I’ve been reading Rodney Stark’s The Triumph of Christianity, and I’m struck by what he says about one of my major interests, Christian education, during the Reformation and post-Reformation:
The English philosopher John Locke (1632–1704) noted that a preacher “may as well talk Arabic to a poor day-labourer as the notions” that the Anglican clergy preferred as the basis for their sermons. By the same token, Martin Luther’s efforts to provide religious education for the German peasants and urban lower classes failed so completely because the lessons were conceived by a university professor primarily far more concerned with intricate theological nuances than with basic themes….
Luther’s error was not unique. All across Europe, the established churches failed to convert and arouse the “masses,” by failing to recognize that it was a job for preachers, not professors. But the clergy seemed unable to grasp the point that sophisticated sermons on the mysteries of the Trinity neither informed nor converted….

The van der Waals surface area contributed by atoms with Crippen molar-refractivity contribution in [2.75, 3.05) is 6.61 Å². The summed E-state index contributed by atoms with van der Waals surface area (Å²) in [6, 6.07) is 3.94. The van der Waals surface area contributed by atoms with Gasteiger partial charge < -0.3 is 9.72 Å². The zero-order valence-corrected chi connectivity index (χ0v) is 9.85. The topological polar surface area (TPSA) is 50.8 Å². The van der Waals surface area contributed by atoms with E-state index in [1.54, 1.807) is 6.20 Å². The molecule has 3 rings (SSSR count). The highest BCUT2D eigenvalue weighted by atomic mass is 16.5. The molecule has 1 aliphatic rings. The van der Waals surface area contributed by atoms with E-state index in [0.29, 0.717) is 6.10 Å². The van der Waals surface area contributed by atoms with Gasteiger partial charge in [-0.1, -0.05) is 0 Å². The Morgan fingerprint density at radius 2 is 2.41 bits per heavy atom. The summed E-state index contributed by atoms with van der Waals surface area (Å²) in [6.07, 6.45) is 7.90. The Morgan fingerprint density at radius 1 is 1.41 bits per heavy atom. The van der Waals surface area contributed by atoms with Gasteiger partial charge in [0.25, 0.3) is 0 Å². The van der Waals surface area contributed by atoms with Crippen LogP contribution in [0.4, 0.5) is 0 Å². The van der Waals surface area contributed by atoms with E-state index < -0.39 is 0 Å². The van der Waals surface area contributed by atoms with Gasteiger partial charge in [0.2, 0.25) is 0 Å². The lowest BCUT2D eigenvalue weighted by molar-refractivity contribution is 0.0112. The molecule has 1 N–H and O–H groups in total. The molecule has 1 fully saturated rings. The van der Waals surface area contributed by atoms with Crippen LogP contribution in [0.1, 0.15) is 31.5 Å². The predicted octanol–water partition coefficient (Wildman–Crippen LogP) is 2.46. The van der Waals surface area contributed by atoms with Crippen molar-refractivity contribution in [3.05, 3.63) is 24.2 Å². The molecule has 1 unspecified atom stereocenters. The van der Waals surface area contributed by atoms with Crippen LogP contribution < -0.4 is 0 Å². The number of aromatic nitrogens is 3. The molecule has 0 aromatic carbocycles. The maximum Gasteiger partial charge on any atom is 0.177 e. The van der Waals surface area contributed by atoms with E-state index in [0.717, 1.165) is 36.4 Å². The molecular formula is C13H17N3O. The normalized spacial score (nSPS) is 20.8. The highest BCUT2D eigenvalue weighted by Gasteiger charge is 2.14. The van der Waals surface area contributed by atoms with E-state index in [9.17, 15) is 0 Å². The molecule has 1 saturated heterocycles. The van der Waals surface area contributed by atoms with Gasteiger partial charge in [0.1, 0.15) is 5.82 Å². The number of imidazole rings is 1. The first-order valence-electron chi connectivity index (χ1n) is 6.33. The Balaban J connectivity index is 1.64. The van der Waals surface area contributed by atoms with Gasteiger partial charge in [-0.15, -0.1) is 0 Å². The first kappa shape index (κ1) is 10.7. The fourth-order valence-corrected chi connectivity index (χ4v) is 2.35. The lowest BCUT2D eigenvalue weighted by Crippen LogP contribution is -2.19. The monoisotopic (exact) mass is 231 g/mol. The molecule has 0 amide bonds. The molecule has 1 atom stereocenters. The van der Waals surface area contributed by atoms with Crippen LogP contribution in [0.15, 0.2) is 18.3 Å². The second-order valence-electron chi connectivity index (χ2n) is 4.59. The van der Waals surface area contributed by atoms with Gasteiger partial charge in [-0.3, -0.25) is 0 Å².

As James Obelkevich explained, “what parishioners understood as Christianity was never preached from a pulpit or taught in Sunday school, and what they took from the clergy they took on their own terms…. Since the clergy were incapable of shaping a more popular version of the faith, villagers were left to do so themselves.”…
Although the people’s religion did often call upon God, Jesus, Mary, and various saints, as well as upon some pagan gods and goddesses (and even more frequently invoked minor spirits such as fairies, elves, and demons), it did so only to invoke their aid, having little interest in matters such as the meaning of life or the basis for salvation. Instead, the emphasis was on pressing, tangible, and mundane matters such as health, fertility, weather, sex, and good crops. (265–66)
In short: You have to meet people where they are if you want to hold their attention.